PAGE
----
Kavanaugh Nomination Highlights Senate’s Partisan Divide
Almost all U.S. senators are expected to vote along party lines, but Trump’s Supreme Court pick poses a serious challenge for a few — including Indiana’s Joe Donnelly, a Catholic Democrat.
WASHINGTON — With the 2018 midterm elections coming this November, Judge Brett Kavanaugh of the D.C. Circuit Court of Appeals is facing a fractured and polarized U.S. Senate in the weeks leading up to the U.S. Supreme Court nominee’s confirmation hearings on Capitol Hill.
The partisan discord has already reached the point where leading Democratic senators, who have framed Kavanaugh as an extreme arch-conservative, have refused to schedule meetings with him until they receive access to all his communications from his five years as a lawyer in President George W. Bush’s White House.
“Things have been moving in this direction for years. I think we’re now in a position where every Democratic senator is going to vote against every Republican nominee unless that Democratic senator believes it’s necessary for his or her political interests to do otherwise,” Jeff Pojanowski, a law professor at the University of Notre Dame, told the Register.
Kavanaugh’s views on abortion and the possibility that he could one day vote to overturn Roe v. Wade — the 1973 Supreme Court landmark case that declared abortion to be a constitutional right — have also generated speculation that two female moderate Republican senators, Susan Collins of Maine and Lisa Murkowski of Alaska, could vote against his confirmation.
The Republican leadership cannot afford to lose either Collins or Murkowski because the party has a razor-thin 51-49 majority in the Senate, and U.S. Sen. John McCain will be absent because he is home in Arizona fighting cancer.
But Collins and Murkowski both voted to confirm Neil Gorsuch, President Donald Trump’s last Supreme Court nominee. If the Republican caucus stays united, and several analysts interviewed by the Register expect that to happen, then Kavanaugh will have just enough votes to be confirmed.
Even if Senate Republicans can assure Kavanaugh’s confirmation, moderate Democratic senators in conservative states that were carried by Trump in the 2016 election — such as Indiana, Florida and Montana — will be under intense and conflicting pressures from local voters, party activists, donors and the Democratic Senate leadership.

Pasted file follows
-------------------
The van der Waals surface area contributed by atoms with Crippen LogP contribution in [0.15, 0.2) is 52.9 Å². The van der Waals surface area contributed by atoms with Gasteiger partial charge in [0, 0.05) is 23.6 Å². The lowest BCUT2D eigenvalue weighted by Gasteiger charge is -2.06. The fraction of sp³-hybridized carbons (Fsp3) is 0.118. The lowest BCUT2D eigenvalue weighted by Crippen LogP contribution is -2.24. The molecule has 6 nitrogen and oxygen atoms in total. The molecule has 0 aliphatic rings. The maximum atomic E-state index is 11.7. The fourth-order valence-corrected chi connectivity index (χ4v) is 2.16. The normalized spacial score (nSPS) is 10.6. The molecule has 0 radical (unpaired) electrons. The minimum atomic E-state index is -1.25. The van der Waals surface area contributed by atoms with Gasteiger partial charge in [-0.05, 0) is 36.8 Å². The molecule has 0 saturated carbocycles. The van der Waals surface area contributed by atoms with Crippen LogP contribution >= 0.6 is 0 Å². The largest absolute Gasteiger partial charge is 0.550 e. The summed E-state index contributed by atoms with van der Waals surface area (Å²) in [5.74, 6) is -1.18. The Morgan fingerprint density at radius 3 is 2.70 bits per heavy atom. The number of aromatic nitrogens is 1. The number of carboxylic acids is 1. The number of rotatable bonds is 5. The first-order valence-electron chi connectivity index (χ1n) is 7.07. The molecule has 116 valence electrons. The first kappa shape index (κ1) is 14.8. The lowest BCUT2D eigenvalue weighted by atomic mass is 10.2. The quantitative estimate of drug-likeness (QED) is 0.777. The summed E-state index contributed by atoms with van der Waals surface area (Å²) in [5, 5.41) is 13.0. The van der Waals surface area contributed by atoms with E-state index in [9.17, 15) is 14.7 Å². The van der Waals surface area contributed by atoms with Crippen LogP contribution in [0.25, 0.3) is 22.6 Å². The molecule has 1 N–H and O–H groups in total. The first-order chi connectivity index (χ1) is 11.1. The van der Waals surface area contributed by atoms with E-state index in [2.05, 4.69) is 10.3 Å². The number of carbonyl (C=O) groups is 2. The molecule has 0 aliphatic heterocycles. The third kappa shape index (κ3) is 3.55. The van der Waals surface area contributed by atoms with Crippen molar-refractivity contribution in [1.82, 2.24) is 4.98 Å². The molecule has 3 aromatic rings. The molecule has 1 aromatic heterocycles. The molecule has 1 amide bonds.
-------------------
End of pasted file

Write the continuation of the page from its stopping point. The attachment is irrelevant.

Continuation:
“Some Democrats will be facing cross-cutting pressures. There are a number of Democratic senators in red states who are up for re-election. They’re facing an uphill battle to keep their seats, and they will need some Trump voters to cross over and vote for them, and a lot of Trump voters voted for Trump because of judicial nominees,” said Richard Garnett, a political science professor and director of the Notre Dame Program on Church, State & Society.
‘Tough Political Calculation’
In normal circumstances, the Democratic leadership in the Senate would probably be willing to give moderate Democrats facing tough re-election bids a pass from voting the party line, especially if the Republicans can already secure Kavanaugh’s confirmation. But the prospect of Trump adding a second justice to the Supreme Court, and the fact that Kavanaugh’s confirmation would create a five-seat conservative majority, is unacceptable for many Democrats.
Garnett told the Register that some Senate Democrats are facing “a very tough political calculation.”
“On one hand, if you want to be in the majority in the Senate, if you’re the Democrats, then you don’t want to lose in West Virginia, Missouri or Indiana,” Garnett said. “On the other hand, this is not just any other vote for them.”
“The most energizing thing among Democratic voters is their opposition to Trump, so they’re definitely put in a tough spot,” said Michael Bailey, a government professor and the interim dean of the Georgetown University McCourt School of Public Policy.
Bailey told the Register that he believes that it may actually be easier at the end of the day for moderate Democrats to vote in their individual best interests if the Republican senators all vote to confirm Kavanaugh.